10 Ye are my witnesses, saith the Lord, and my servant whom I have chosen: that ye may know and believe me, and understand that I am he: before me there was no God formed, neither shall there be after me.
    11 I, even I, am the Lord; and beside me there is no saviour.
    12 I have declared, and have saved, and I have shewed, when there was no strange god among you: therefore ye are my witnesses, saith the Lord, that I am God.
    13 Yea, before the day was I am he; and there is none that can deliver out of my hand: I will work, and who shall let it?

    I would point out that in both verse 11 and 12 he is referencing his role as the savior. Yes, he is God, but he is the savior. In this particular chapter I believe that he is speaking of his role as Savior, and he is the only savior of mankind. Before him there was none, nor will there be after him. He alone is the Savior. And as verse 13 points out, before the creation he was chosen to fill this role.


    I am not familiar with the thread you speak of. Is is part of this site, or another? Could you give a link to it?

  38. setfree says:

    Thanks, it’s okay though, I’ve asked it on the current thread now.

    I have just had a very cool discovery. You know what the Septuagint is? Just as a brief explanation (if you don’t, or in case someone else is reading who doesn’t), the Septuagint is the Old Testament translated from its original Hebrew language into Greek by 70 Greek scholars, pre-Christ.

    The word used for “temple” in Malachi 3:1 (where it says that the LORD will come suddenly to his temple) in the Greek is “ναὸν”.

    If you look in the Greek New Testament, the word that Jesus uses for “temple” when describing HIMSELF in Mat 26:61 and Jhn 2:21 is “ναός”.

    What’s cool about this is the two greek words above that we translate into our English “temple”, have a much more explicit meaning. They mean “to dwell” and are used explicitly of the Holy Place (where noone but priests were allowed to enter) and the “Holy of Holies” “which was entered only once on the great day of atonement by the high-priest alone”.

    The other Greek word often used in the NT is ἱερόν and means “a sacred place”, and was used to describe other temples (not God’s) and also the entire Jerusalem temple, with all its courts, etc.

    What is so cool about that is that it’s the first of these two defintions (“ναός”) that is used in 1Cr 3:16,17 and 1Cr 6:19 speaking of believers as the temple.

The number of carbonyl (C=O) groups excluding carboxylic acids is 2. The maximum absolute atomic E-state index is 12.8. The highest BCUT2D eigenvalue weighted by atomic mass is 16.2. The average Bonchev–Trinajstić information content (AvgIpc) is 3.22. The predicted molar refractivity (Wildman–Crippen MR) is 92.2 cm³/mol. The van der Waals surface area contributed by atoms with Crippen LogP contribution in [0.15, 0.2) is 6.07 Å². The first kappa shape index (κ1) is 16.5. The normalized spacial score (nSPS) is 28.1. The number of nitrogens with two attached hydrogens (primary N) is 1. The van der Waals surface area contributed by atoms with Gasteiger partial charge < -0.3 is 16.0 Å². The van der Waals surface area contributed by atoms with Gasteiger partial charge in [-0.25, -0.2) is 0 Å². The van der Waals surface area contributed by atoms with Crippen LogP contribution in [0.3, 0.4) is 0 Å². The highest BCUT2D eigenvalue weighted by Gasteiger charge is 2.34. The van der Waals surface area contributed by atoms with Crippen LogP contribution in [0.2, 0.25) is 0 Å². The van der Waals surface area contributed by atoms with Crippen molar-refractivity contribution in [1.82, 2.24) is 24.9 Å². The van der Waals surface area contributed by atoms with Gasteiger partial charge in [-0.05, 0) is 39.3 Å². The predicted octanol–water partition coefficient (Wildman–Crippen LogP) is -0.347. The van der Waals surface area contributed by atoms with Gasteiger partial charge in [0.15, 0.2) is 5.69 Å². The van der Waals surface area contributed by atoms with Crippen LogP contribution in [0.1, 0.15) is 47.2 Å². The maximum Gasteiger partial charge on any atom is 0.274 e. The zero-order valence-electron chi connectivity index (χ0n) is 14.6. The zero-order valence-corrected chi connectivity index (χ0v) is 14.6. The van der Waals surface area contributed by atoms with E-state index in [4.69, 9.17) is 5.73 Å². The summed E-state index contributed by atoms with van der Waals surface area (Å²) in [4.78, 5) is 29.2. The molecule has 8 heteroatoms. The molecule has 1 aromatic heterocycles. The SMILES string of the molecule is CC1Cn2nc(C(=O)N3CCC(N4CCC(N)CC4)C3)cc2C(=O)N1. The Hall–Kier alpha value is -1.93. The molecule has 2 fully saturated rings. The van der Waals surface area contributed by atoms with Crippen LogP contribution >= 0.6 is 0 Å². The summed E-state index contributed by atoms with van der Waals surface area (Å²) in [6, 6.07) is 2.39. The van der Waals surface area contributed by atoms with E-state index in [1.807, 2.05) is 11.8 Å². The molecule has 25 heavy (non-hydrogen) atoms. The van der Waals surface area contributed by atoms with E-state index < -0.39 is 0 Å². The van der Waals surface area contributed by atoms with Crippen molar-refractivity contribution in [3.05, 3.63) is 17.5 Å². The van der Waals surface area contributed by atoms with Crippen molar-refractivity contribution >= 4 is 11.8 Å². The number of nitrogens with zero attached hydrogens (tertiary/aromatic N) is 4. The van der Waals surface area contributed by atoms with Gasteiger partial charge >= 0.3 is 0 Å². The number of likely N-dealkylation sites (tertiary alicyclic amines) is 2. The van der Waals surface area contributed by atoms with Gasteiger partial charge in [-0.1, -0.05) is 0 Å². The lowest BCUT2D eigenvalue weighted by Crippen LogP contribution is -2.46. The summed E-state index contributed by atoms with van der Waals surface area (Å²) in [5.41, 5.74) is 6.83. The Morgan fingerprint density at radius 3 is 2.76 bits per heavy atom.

Sooooo…. it appears that the Malachi verse may be talking about Christ coming suddenly to His believers. Totally awesome!

  39. shematwater says:


    I am not posting the current thread. However, I will check any recent posts for your question.

    As to what you say about the Greek words, it is very interesting. However, are you completely sure that the Jews got the translation correct when translating from Hebrew to Greek?

  40. Olsen Jim says:


    The Hebrew old testament (4th century B.C. is as follows:

    “Behold, I send My messenger, and he shall clear the way before Me; and the Lord, whom ye seek, will suddenly come to His temple, and the messenger of the covenant, whom ye delight in, behold, he cometh, saith the LORD of hosts.”

    The English translation of the Greek Septuagint is:

    “Behold, I send forth my messenger, and he shall survey the way before me: and the Lord, whom ye seek, shall suddenly come into his temple, even the angel of the covenant, whom ye take pleasure in….”

    The ASV reads:

    “Behold, I send my messenger, and he shall prepare the way before me: and the Lord, whom ye seek, will suddenly come to his temple; and the messenger of the covenant, whom ye desire, behold, he cometh, saith Jehovah of hosts.”

    Now, are you trying to argue that the word “temple” here corresponds to the word Christ used to describe His body, or the body of believers? Sorry but your analysis does not hold up. Interesting that the Greek reads “into His temple.”